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Putting Rheumatoid Arthritis into Remission

Putting Rheumatoid Arthritis into Remission

by Chris Williams
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Advancements in modern medicine has come to stand for numerous things, and one of those is the sort of advancement that takes into account what old ailments that have become notorious for what they can do to our bodies, and the damage they can bring about over time. Aside from finding more and more powerful drug treatments for these ailments, modern medicine has also helped us understand the workings of the human body. This knowledge has been put to use in figuring out less intusive and less high-impact ways of dealing with common troublesome ailments, without damaging the body along the way.

For example, arthritis has always been seen as a thorn in the side – well, in the joints to be exact– of people aged 30 to 60. Rheumatoid arthritis, specifically is quite fearsome. This autoimmune disease leads to a malfunctioning immune system that targets the joints, thickening the synovial fluid there which causes significant pain and inflammation. One of the symptoms of RA is pain in your hands and/or feet; this usually occurs in both sides at the same time – typically at the main joints rather than the distal ones.

Rheumatoid Arthritis: Far More Complex Than OA

While osteoarthritis is still more common, rheumatoid arthritis is far more complex. Modern analysis suggests that some genetic markers are associated with greater susceptibility to it. What is known more concretely is that RA has plenty of effects. Muscle wasting or rheumatoid cachexia, which could by itself could have potentially dangerous implications. We have to remember that the heart is a muscle, and the danger becomes more evident. Scarring of the lungs, bone thinning, and depression are other effects of RA. The pain it brings, of course, is something significant as it is an immediate effect of rheumatoid arthritis.

What makes it more difficult is that some of the medication for rheumatoid arthritis are in a sense toxic to the human body. Since rheumatoid arthritis is an autoimmune disease, many drugs for it aim to suppress the immune system as a necessary step. This can lead to infections that the body’s defenses have effectively been instructed not to deter, which in some cases may lead to matters that complicate the situation. Other than that, some of the drugs are so potent as to cause problems similar in scale to the ones they confront – prednisone, methotrexate, Enbrel, and more are commonly used to deal with RA. Patients have reported thinning hair and the need for constant liver checkups, as well as the warning that certain drugs might take 15 to 20 years off their life.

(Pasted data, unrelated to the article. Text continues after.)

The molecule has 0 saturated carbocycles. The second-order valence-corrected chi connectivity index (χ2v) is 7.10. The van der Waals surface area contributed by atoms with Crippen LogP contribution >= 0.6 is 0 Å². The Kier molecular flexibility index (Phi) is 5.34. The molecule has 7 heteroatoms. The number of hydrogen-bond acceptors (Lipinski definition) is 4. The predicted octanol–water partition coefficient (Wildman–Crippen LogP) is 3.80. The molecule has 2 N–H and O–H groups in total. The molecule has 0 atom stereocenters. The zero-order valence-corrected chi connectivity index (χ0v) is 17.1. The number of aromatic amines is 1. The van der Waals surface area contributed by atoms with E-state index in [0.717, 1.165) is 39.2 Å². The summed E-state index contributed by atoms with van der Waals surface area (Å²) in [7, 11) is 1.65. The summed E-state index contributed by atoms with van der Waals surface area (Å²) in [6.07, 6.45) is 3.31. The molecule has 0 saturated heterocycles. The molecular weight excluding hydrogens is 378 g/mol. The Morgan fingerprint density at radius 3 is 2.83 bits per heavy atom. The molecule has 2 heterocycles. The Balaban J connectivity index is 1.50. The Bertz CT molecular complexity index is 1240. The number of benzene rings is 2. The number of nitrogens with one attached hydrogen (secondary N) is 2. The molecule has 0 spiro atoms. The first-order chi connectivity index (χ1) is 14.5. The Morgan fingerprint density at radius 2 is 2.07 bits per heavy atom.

Put Rheumatoid Arthritis Into Remission
There are some ideas that have been seen to be effective in different contexts. People who have tried these report that their RA has been going into remission and that they were able to veer away from the metho methotrexate program that they have been in because the pain has been abated so consistently.

  • Vitamin D. It has been found to stimulate antimicrobial peptides in the body that can be more potent than antibiotics when it comes to the regulation of the immune system. Many patients have reported that the symptoms become more prevalent in less sunny winter months, which may help solidify this claim.
  • Fermented food. There are a lot of fermented food available on the market. You can also can make your own. Yogurt and milk or coconut kefirs are some examples. Fermented vegetables are also strongly recommended as well. Eating about 4 to 6 ounces a day should help you develop beneficial bacteria that will help you combat the effects of RA.
  • Reducing or eliminating sugar from your diet. Sugar feeds pathogenic microbes, and can damage the immune system. This is one of the more difficult things to do and will take time to adjust to, but it is well worth it when you see the difference in your system afterwards. This also means that you have to keep fruit intake to a minimum as some fruits have high natural sugar content.
  •  Paleo diet. Veer away from processed foods of any kind and focus on natural meats and vegetables. Grilled salmon, spinach salads, and similar dishes help you avoid cluttering your system. Eat your food as close to raw as possible. Though it is worth noting that this could be a bit more expensive, especially since fast food and the like tend to be so much cheaper, but if we remember that this is an investment for both long-term pain alleviation and effective survival, it begins to makes more sense.
  • Omega-3 fats. Omega3 fats and oil helps combat inflammation. When the inflammation goes away so does the pain that usually accompanies it. Krill oil, for example, has higher content of omega-3 fats than your usual fish oil. Taken with algae-derived astaxanthin, this helps ease the pain significantly and will allow you to go back to a lot of activities that were put on hold because of the intense pain of RA.

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